Merchants are continuously buying into the promise that these marketplaces can help grow brand awareness and build customer loyalty, when in fact they are not designed to do that, or at least not to do it well. With the large investments many of these marketplace operators have put into their platform, their number one incentive is to keep transactions occurring within the marketplace where they can charge retailers a commission for each sale. To further their agenda, marketplace operators limit the ability of retailers to remarket to users directly, which only increases the difficulty for merchants to establish any meaningful relationship with customers and build brand loyalty. This lack of control over brand exposure means marketplace owners gain all the valuable credit for a happy customer whose needs were actually met by the retailer.

Not just about revenue

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I know what you are thinking, “is that actually a bad thing? After all if revenue is being earned then the retailer will survive.” Again, this will likely only apply in the short-term. As these marketplace operators continue to scale their operations by adding more sellers to their platform competition for sales amongst merchants will intensify resulting in having to frequently adjust prices in an effort to stay competitive. This will further squeeze the profitability of this channel for merchants and weaken the economic argument for many retailers in choosing to sell through these marketplaces. Moreover, the lack of any true ownership of the marketplace by retailers leaves them extremely vulnerable to the impact of changes made by the marketplace operator. For example, a small change in the site layout or search function algorithm could have a huge impact on their sales performance. Challenges like these are what make growth uncertain for many small retailers who choose to gamble with marketplace commerce alone.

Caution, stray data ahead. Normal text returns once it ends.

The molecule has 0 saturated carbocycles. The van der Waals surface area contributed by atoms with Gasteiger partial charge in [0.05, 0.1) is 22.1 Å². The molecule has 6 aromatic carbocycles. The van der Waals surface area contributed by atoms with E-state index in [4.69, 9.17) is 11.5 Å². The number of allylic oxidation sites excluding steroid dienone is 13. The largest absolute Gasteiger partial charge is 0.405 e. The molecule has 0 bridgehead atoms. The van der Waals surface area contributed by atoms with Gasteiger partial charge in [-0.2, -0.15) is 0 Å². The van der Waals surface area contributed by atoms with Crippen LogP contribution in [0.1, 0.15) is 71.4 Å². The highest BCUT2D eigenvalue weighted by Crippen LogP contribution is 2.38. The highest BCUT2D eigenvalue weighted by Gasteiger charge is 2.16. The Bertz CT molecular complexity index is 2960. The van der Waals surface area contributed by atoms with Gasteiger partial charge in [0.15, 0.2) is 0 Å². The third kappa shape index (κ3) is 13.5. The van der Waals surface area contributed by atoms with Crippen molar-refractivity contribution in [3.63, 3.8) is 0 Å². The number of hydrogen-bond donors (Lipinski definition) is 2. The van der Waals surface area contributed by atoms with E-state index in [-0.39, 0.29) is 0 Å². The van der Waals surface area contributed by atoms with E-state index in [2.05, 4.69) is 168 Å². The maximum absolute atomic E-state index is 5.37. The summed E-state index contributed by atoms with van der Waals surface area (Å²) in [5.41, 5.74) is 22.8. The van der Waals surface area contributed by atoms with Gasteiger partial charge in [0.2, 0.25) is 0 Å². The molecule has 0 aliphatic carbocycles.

How eCommerce can grow in Nigeria

For eCommerce to grow in Nigeria consumer expectations have to be met, and arguably exceeded. But as more merchants choose marketplace commerce over owning their own eCommerce site what we will continue to see is more stores selling online and not necessarily more online stores. This means buying options for customers will remain only a handful and, even more worrisome, perceptions, opinions and attitudes towards shopping online will be shaped by the performance of just a few companies.

While I do believe small business owners who are trying to get off and running with selling online should include marketplace commerce as part of their eCommerce strategy, as it will help them reach a wide audience, it should not be the entirety of it. More needs to be done to enable SME’s understand the importance of owning their own e-commerce store as well as actually helping them launch and manage it. Otherwise, Nigeria’s promise of being a giant in e-commerce on the African continent might be in danger.

Photo Credit: xroper7 via Compfight cc

This article was first published on Oyihoma Saleh’s Medium

Oyihoma Saleh

Oyihoma Saleh


Oyihoma is the CEO of KosavaDeals. He is passionate about African entrepreneurship and how technology will serve the new wave of connected consumers. He is also a Digital Marketer with experience in the consumer products, technology and finance industry. He tweets at @OyihomaS and you can connect with him on LinkedIn.